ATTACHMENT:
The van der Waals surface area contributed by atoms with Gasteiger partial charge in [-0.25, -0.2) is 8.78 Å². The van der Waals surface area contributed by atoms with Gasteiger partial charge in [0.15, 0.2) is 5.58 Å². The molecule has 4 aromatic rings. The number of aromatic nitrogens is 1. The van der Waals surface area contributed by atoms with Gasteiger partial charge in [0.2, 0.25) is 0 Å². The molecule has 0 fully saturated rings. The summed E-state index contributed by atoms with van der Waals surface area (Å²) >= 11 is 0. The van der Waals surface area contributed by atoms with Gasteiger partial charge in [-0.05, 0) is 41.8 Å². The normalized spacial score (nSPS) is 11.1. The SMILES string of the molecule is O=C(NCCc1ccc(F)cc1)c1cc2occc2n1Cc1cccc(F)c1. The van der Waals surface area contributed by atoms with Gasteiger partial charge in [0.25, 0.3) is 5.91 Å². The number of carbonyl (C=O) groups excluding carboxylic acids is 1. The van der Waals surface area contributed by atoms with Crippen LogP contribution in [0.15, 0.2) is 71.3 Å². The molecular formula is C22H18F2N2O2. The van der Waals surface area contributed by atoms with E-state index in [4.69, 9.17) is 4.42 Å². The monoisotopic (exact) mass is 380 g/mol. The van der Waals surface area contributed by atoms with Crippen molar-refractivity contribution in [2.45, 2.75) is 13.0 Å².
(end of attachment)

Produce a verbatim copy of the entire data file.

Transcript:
The van der Waals surface area contributed by atoms with Gasteiger partial charge in [-0.25, -0.2) is 8.78 Å². The van der Waals surface area contributed by atoms with Gasteiger partial charge in [0.15, 0.2) is 5.58 Å². The molecule has 4 aromatic rings. The number of aromatic nitrogens is 1. The van der Waals surface area contributed by atoms with Gasteiger partial charge in [0.2, 0.25) is 0 Å². The molecule has 0 fully saturated rings. The summed E-state index contributed by atoms with van der Waals surface area (Å²) >= 11 is 0. The van der Waals surface area contributed by atoms with Gasteiger partial charge in [-0.05, 0) is 41.8 Å². The normalized spacial score (nSPS) is 11.1. The SMILES string of the molecule is O=C(NCCc1ccc(F)cc1)c1cc2occc2n1Cc1cccc(F)c1. The van der Waals surface area contributed by atoms with Gasteiger partial charge in [0.25, 0.3) is 5.91 Å². The number of carbonyl (C=O) groups excluding carboxylic acids is 1. The van der Waals surface area contributed by atoms with Crippen LogP contribution in [0.15, 0.2) is 71.3 Å². The molecular formula is C22H18F2N2O2. The van der Waals surface area contributed by atoms with E-state index in [4.69, 9.17) is 4.42 Å². The monoisotopic (exact) mass is 380 g/mol. The van der Waals surface area contributed by atoms with Crippen molar-refractivity contribution in [2.45, 2.75) is 13.0 Å².